DPS Velocity V3D-4500DXI-36 Turnkey Editing Workstation
- Processor Intel Pentium III 500MHz on dual-processor Tyan motherboard
- RAM 256MB PC100 SDRAM
- OS Microsoft Windows NT 4.0
- Drives 9.1GB IBM Ultra-2 LVD SCSI system, 9.1GB IBM Ultra-2 LVD SCSI audio capture, Rorke Data Max Array (RAID) 36GB Seagate Cheetah 10,000rpm (2x18GB SCSI LVD drives) video capture
- Sound Sounblaster 16
- Capture Card DPS Velocity
- Video Card Appian Jeronimo 2000 32MB RAM (Permedia 2 Chipset) with OpenGL and multi-monitor support
- A/V Inputs and Outputs IEEE 1394 , Serial Digital Interface (SDI) in (x1) and out (x2), composite video in (x1) and out (x2), S-video in (x1) and out (x2), component video in (x1) and out (x2), stereo unbalanced XLR in and out, stereo RCA audio in and out, Digital AES audio in and out, digital EBU audio in and out, digital RCA audio (S/PDIF) in and out, 1/8-inch audio in, VITC, LTC in and out, RS-422, 1/8-inch audio out, mini mike and 1/8-inch speaker out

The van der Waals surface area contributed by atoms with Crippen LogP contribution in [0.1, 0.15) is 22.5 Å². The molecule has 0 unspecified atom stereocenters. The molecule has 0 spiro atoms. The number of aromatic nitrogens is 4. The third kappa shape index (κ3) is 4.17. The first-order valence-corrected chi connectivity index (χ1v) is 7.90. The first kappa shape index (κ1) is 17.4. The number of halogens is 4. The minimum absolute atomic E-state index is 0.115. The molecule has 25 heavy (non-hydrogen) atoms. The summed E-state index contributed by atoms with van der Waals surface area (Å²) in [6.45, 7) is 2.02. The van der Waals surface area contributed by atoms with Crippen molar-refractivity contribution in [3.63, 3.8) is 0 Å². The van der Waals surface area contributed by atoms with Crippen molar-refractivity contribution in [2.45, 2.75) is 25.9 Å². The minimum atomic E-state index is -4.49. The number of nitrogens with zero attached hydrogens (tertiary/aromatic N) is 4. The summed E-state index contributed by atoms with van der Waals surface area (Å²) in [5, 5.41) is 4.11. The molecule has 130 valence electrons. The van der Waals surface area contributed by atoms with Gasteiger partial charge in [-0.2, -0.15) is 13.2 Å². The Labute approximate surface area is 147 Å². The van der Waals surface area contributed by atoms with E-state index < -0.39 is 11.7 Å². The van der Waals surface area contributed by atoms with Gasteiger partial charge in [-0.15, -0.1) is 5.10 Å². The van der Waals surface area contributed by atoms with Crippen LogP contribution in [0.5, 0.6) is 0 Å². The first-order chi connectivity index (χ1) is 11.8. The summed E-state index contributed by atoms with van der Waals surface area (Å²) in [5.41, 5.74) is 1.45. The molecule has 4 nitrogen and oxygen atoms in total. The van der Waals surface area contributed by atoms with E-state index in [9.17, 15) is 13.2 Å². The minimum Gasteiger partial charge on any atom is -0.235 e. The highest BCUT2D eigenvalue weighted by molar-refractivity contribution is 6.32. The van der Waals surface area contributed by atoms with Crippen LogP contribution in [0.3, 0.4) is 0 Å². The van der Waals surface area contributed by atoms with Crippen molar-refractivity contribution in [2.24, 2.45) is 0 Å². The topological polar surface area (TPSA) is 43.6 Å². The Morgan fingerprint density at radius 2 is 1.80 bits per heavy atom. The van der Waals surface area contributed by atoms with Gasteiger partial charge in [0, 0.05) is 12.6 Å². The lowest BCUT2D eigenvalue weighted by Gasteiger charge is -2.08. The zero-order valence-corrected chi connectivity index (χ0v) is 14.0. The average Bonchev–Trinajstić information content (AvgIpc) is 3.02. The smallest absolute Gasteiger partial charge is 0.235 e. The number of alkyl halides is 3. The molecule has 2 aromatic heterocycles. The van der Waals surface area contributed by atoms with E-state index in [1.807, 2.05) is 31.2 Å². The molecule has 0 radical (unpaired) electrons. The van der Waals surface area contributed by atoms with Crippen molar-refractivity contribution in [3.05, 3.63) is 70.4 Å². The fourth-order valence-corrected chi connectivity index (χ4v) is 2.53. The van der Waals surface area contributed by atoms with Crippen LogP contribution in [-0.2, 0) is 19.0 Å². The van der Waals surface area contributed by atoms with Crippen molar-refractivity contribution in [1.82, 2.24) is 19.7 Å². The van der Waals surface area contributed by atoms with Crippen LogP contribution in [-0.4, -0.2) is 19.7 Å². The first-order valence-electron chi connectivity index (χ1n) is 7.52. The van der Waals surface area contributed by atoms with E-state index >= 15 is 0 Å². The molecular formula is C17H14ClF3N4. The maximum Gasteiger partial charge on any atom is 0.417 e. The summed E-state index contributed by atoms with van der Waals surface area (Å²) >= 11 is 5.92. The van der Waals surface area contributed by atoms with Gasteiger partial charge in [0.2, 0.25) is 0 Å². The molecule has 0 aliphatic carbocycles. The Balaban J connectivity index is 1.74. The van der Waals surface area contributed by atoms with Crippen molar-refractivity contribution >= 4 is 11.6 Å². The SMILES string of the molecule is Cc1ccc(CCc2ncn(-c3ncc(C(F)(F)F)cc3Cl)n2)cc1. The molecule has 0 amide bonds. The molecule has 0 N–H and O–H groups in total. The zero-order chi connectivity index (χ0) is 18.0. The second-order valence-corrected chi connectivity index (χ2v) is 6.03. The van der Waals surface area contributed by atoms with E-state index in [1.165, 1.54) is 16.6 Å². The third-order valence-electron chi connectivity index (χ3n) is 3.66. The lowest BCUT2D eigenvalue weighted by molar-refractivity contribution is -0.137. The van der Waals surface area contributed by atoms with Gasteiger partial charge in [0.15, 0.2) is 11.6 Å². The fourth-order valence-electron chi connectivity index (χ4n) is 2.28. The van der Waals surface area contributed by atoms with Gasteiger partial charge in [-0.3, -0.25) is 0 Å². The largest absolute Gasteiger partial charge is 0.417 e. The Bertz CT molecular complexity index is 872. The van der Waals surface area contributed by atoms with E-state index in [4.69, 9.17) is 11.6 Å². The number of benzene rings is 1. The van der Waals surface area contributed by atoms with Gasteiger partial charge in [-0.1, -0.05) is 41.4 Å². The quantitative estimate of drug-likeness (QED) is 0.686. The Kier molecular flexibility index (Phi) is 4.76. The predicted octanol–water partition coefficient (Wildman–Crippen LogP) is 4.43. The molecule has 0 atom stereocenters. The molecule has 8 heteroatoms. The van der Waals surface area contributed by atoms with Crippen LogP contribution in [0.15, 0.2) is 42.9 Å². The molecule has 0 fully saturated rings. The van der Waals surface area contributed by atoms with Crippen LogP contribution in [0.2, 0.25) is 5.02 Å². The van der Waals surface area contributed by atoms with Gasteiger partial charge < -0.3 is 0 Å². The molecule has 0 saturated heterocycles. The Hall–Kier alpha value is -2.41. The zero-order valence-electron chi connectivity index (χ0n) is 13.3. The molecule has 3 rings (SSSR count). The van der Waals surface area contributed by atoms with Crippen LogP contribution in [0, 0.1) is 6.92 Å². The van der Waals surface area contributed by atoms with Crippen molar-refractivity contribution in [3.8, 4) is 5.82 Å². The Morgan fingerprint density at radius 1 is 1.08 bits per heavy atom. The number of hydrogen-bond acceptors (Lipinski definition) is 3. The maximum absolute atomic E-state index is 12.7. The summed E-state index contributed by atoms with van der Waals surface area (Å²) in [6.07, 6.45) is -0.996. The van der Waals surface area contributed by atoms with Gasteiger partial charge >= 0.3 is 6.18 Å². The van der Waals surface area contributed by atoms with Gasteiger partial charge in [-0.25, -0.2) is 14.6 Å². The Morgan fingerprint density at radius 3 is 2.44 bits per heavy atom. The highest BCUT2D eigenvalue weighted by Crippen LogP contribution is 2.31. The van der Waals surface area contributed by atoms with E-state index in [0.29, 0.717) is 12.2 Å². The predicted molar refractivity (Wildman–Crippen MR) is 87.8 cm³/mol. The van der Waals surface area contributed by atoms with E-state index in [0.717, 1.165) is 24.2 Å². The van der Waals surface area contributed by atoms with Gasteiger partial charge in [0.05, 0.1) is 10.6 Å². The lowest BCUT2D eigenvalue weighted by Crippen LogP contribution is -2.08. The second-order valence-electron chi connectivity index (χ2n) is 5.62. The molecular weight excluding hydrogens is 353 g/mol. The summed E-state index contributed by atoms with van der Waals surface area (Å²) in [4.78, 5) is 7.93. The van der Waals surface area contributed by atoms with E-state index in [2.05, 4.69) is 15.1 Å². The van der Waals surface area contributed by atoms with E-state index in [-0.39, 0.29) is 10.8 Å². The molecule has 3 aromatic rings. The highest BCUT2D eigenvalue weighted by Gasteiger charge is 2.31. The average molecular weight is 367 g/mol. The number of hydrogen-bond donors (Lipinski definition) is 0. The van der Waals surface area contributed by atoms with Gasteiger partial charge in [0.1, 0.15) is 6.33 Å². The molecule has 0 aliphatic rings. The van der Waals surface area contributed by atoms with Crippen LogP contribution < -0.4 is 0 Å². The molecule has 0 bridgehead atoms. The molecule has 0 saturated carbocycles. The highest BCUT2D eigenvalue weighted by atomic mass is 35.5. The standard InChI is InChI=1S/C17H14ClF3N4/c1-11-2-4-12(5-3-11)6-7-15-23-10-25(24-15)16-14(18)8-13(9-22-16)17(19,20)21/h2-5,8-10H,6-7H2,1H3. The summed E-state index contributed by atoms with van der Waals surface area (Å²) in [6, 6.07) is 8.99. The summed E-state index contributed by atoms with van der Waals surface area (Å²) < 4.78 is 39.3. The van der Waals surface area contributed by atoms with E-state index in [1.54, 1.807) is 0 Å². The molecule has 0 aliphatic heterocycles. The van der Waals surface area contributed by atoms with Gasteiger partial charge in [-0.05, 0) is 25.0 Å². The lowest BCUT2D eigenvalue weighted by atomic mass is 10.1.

- Other Inputs and Outputs USB x2, COM x2, Parallel, PS/2 mouse, PS/2 keyboard, VGA, 10Base-T Ethernet
- Included Accessories rackmountable breakout box, external RAID enclosure, keyboard, mouse
- Wide variety of inputs and outputs
- Real-time 3D Transitions
- Handles uncompressed video
- Too expensive for hobbyists
- The DPS Velocity turnkey system is a serious tool for serious editors, it can handle almost any editing scenario without breaking a sweat.
DPS Velocity V3D-4500DXI-36 Turnkey Editing Workstation
Digital Processing Systems USA
11 Spiral Drive, Suite 10
Florence, KY 41042